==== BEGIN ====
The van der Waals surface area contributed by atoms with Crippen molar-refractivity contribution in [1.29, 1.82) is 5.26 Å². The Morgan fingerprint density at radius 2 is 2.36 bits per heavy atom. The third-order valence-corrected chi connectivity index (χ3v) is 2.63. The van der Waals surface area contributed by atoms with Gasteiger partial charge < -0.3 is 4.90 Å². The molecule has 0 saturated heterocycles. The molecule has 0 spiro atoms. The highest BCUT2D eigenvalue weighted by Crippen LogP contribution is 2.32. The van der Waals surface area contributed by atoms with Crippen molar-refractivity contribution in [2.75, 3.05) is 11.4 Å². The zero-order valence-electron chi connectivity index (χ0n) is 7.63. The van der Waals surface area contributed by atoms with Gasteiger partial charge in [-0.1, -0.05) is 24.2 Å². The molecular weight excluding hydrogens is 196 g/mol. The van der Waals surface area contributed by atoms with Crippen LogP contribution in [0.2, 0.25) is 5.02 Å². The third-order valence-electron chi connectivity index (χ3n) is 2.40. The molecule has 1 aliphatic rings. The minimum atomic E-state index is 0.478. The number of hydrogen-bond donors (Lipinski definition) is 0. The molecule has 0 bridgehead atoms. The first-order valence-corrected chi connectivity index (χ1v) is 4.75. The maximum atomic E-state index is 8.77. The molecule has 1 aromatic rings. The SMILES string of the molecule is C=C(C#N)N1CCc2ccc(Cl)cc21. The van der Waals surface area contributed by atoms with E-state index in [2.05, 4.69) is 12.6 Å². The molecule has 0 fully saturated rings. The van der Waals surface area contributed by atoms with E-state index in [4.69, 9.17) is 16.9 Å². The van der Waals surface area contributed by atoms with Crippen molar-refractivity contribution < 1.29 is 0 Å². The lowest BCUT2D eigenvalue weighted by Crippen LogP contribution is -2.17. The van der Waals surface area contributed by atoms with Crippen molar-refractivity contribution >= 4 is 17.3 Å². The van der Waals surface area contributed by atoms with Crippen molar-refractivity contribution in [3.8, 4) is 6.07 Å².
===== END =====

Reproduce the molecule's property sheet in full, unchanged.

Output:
The van der Waals surface area contributed by atoms with Crippen molar-refractivity contribution in [1.29, 1.82) is 5.26 Å². The Morgan fingerprint density at radius 2 is 2.36 bits per heavy atom. The third-order valence-corrected chi connectivity index (χ3v) is 2.63. The van der Waals surface area contributed by atoms with Gasteiger partial charge < -0.3 is 4.90 Å². The molecule has 0 saturated heterocycles. The molecule has 0 spiro atoms. The highest BCUT2D eigenvalue weighted by Crippen LogP contribution is 2.32. The van der Waals surface area contributed by atoms with Crippen molar-refractivity contribution in [2.75, 3.05) is 11.4 Å². The zero-order valence-electron chi connectivity index (χ0n) is 7.63. The van der Waals surface area contributed by atoms with Gasteiger partial charge in [-0.1, -0.05) is 24.2 Å². The molecular weight excluding hydrogens is 196 g/mol. The van der Waals surface area contributed by atoms with Crippen LogP contribution in [0.2, 0.25) is 5.02 Å². The third-order valence-electron chi connectivity index (χ3n) is 2.40. The molecule has 1 aliphatic rings. The minimum atomic E-state index is 0.478. The number of hydrogen-bond donors (Lipinski definition) is 0. The molecule has 0 bridgehead atoms. The first-order valence-corrected chi connectivity index (χ1v) is 4.75. The maximum atomic E-state index is 8.77. The molecule has 1 aromatic rings. The SMILES string of the molecule is C=C(C#N)N1CCc2ccc(Cl)cc21. The van der Waals surface area contributed by atoms with E-state index in [2.05, 4.69) is 12.6 Å². The molecule has 0 fully saturated rings. The van der Waals surface area contributed by atoms with E-state index in [4.69, 9.17) is 16.9 Å². The van der Waals surface area contributed by atoms with Crippen molar-refractivity contribution < 1.29 is 0 Å². The lowest BCUT2D eigenvalue weighted by Crippen LogP contribution is -2.17. The van der Waals surface area contributed by atoms with Crippen molar-refractivity contribution >= 4 is 17.3 Å². The van der Waals surface area contributed by atoms with Crippen molar-refractivity contribution in [3.8, 4) is 6.07 Å².